August 15, 2017

Philadelphia FSRDC: A New Tool for Urban Research

By: Iourii Manovskii

This map of Philadelphia uses 2010 Census data to map racial and ethnic geographical divisions. (Key: Red is White, Blue is Black, Green is Asian, Orange is Hispanic, Yellow is Other, and each dot is 25 residents.) Courtesy of Eric Fischer via Flickr.

A new center at Penn aims to give researchers a place to access and overlay rich sets of federal confidential data concerning everything from healthcare and labor to housing and urban demographics. The center, which will open in September 2017, is called the Philadelphia Federal Statistical Research Data Center (FSRDC). It is the newest of about 30 such centers across the United States, and offers a valuable new resource for researchers across a variety of disciplines, including urban researchers. 

The new Philadelphia FSRDC will provide Penn faculty and students with access to non-public, confidential, microdata collected by a growing list of federal statistical agencies, including the Census Bureau, Bureau of Labor Statistics, the National Center for Health Statistics and the Agency for Healthcare Research and Quality. In addition, researchers can link public or proprietary outside data to the data provided by federal statistical agencies, thus adding additional possibilities for data comparison and analysis.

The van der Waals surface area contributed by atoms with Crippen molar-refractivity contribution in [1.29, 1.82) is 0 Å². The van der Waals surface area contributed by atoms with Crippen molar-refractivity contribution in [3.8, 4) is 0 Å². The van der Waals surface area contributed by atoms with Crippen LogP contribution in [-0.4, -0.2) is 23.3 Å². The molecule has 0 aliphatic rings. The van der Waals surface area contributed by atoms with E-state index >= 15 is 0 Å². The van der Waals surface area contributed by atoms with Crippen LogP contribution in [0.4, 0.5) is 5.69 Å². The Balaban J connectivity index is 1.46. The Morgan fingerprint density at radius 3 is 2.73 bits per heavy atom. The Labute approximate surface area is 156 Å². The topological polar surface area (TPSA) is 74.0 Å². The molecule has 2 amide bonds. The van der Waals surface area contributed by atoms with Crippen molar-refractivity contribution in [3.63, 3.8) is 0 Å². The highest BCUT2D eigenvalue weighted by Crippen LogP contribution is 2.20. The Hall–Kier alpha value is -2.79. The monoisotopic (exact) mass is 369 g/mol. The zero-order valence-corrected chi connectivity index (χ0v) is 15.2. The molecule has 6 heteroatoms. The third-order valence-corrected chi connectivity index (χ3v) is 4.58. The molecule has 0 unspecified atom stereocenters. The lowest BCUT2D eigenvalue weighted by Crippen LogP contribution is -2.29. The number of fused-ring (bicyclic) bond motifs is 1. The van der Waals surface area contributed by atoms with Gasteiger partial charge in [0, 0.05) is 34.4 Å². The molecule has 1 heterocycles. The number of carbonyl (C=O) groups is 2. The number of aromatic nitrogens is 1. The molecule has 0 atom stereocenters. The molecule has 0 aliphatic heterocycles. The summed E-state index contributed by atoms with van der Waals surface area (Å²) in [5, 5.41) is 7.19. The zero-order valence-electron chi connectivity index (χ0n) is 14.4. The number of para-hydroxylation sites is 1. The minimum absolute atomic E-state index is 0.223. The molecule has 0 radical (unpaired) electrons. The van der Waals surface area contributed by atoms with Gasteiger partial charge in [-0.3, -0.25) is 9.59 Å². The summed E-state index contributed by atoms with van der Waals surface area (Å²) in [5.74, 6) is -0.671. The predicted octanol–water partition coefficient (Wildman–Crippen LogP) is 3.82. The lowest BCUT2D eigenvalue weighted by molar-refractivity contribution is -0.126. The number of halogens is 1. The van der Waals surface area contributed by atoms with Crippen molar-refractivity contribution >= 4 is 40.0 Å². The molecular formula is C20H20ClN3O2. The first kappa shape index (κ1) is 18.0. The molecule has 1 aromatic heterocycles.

The data available through the FSRDC are far more granular and specific than publicly available aggregated data or public-use microdata samples and, notably, are geolocated which will enable spatial and, specifically, urban research.  Importantly, this geolocated microdata enables research on spatial dimensions of inequality and poverty within urban areas and multiple related factors. The available data include administrative and survey records on specific businesses, households, and individuals that have persistent identifiers, so that researchers can link observations over time and across most datasets. The data contain precise geographic information for each observation, including addresses, which is far more specific than what might be available in public versions. Researchers get access to full datasets covering entire population or complete survey samples rather than subsets. Moreover, they can make use of unmodified original data and the full range of response items.